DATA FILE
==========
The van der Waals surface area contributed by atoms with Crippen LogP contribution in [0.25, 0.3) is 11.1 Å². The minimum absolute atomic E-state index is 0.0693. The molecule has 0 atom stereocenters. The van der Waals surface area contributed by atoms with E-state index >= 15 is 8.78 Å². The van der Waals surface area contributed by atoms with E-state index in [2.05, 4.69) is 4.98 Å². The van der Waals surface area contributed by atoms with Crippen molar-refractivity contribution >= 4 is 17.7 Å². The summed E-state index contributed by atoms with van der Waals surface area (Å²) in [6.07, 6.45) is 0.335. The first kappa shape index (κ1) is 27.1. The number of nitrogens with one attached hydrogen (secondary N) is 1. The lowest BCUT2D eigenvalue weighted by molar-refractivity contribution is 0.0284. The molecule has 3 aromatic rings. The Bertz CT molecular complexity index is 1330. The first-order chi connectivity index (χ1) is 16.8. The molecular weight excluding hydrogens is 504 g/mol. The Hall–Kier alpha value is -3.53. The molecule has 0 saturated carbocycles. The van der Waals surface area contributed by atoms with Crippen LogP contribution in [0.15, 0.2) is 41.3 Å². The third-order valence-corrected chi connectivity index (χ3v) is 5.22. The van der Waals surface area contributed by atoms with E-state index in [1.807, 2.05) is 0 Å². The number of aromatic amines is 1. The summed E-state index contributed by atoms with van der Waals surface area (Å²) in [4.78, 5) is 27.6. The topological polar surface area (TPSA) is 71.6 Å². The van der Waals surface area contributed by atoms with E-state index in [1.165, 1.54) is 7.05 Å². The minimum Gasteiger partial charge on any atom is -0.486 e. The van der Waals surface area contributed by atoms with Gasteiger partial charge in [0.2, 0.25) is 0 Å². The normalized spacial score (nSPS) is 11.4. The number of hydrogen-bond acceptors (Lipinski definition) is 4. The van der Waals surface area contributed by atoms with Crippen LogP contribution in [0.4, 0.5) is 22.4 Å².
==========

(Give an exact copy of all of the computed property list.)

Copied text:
The van der Waals surface area contributed by atoms with Crippen LogP contribution in [0.25, 0.3) is 11.1 Å². The minimum absolute atomic E-state index is 0.0693. The molecule has 0 atom stereocenters. The van der Waals surface area contributed by atoms with E-state index >= 15 is 8.78 Å². The van der Waals surface area contributed by atoms with E-state index in [2.05, 4.69) is 4.98 Å². The van der Waals surface area contributed by atoms with Crippen molar-refractivity contribution >= 4 is 17.7 Å². The summed E-state index contributed by atoms with van der Waals surface area (Å²) in [6.07, 6.45) is 0.335. The first kappa shape index (κ1) is 27.1. The number of nitrogens with one attached hydrogen (secondary N) is 1. The lowest BCUT2D eigenvalue weighted by molar-refractivity contribution is 0.0284. The molecule has 3 aromatic rings. The Bertz CT molecular complexity index is 1330. The first-order chi connectivity index (χ1) is 16.8. The molecular weight excluding hydrogens is 504 g/mol. The Hall–Kier alpha value is -3.53. The molecule has 0 saturated carbocycles. The van der Waals surface area contributed by atoms with Crippen LogP contribution in [0.15, 0.2) is 41.3 Å². The third-order valence-corrected chi connectivity index (χ3v) is 5.22. The van der Waals surface area contributed by atoms with E-state index in [1.807, 2.05) is 0 Å². The number of aromatic amines is 1. The summed E-state index contributed by atoms with van der Waals surface area (Å²) in [4.78, 5) is 27.6. The topological polar surface area (TPSA) is 71.6 Å². The van der Waals surface area contributed by atoms with E-state index in [1.165, 1.54) is 7.05 Å². The minimum Gasteiger partial charge on any atom is -0.486 e. The van der Waals surface area contributed by atoms with Gasteiger partial charge in [0.2, 0.25) is 0 Å². The normalized spacial score (nSPS) is 11.4. The number of hydrogen-bond acceptors (Lipinski definition) is 4. The van der Waals surface area contributed by atoms with Crippen LogP contribution in [0.4, 0.5) is 22.4 Å².